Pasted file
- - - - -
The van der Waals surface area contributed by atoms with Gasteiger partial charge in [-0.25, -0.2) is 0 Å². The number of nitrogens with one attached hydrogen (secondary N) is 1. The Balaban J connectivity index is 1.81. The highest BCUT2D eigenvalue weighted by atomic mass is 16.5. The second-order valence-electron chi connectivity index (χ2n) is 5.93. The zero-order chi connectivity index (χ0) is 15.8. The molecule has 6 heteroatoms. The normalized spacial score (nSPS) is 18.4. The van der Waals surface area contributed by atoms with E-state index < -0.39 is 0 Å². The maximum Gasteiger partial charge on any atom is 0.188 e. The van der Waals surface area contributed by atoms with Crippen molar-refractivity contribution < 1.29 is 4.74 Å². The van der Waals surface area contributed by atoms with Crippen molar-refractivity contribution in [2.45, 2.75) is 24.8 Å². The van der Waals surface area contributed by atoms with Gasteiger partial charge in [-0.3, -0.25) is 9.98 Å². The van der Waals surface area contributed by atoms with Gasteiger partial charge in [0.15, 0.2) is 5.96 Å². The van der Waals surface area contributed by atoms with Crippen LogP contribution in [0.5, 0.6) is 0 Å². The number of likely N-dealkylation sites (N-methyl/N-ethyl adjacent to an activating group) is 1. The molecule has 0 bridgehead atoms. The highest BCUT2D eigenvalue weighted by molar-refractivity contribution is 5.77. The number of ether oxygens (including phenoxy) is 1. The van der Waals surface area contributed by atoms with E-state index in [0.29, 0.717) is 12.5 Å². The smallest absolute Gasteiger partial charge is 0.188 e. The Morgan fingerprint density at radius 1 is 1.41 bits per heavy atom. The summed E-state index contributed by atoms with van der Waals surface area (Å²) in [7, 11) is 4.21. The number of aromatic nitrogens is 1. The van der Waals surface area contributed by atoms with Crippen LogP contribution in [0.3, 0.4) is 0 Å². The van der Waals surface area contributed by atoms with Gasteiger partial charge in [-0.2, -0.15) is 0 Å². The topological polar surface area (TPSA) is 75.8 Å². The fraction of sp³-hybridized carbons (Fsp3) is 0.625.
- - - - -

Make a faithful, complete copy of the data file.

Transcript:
The van der Waals surface area contributed by atoms with Gasteiger partial charge in [-0.25, -0.2) is 0 Å². The number of nitrogens with one attached hydrogen (secondary N) is 1. The Balaban J connectivity index is 1.81. The highest BCUT2D eigenvalue weighted by atomic mass is 16.5. The second-order valence-electron chi connectivity index (χ2n) is 5.93. The zero-order chi connectivity index (χ0) is 15.8. The molecule has 6 heteroatoms. The normalized spacial score (nSPS) is 18.4. The van der Waals surface area contributed by atoms with E-state index < -0.39 is 0 Å². The maximum Gasteiger partial charge on any atom is 0.188 e. The van der Waals surface area contributed by atoms with Crippen molar-refractivity contribution < 1.29 is 4.74 Å². The van der Waals surface area contributed by atoms with Crippen molar-refractivity contribution in [2.45, 2.75) is 24.8 Å². The van der Waals surface area contributed by atoms with Gasteiger partial charge in [-0.3, -0.25) is 9.98 Å². The van der Waals surface area contributed by atoms with Gasteiger partial charge in [0.15, 0.2) is 5.96 Å². The van der Waals surface area contributed by atoms with Crippen LogP contribution in [0.5, 0.6) is 0 Å². The number of likely N-dealkylation sites (N-methyl/N-ethyl adjacent to an activating group) is 1. The molecule has 0 bridgehead atoms. The highest BCUT2D eigenvalue weighted by molar-refractivity contribution is 5.77. The number of ether oxygens (including phenoxy) is 1. The van der Waals surface area contributed by atoms with E-state index in [0.29, 0.717) is 12.5 Å². The smallest absolute Gasteiger partial charge is 0.188 e. The Morgan fingerprint density at radius 1 is 1.41 bits per heavy atom. The summed E-state index contributed by atoms with van der Waals surface area (Å²) in [7, 11) is 4.21. The number of aromatic nitrogens is 1. The van der Waals surface area contributed by atoms with Crippen LogP contribution in [0.3, 0.4) is 0 Å². The van der Waals surface area contributed by atoms with Gasteiger partial charge in [-0.2, -0.15) is 0 Å². The topological polar surface area (TPSA) is 75.8 Å². The fraction of sp³-hybridized carbons (Fsp3) is 0.625.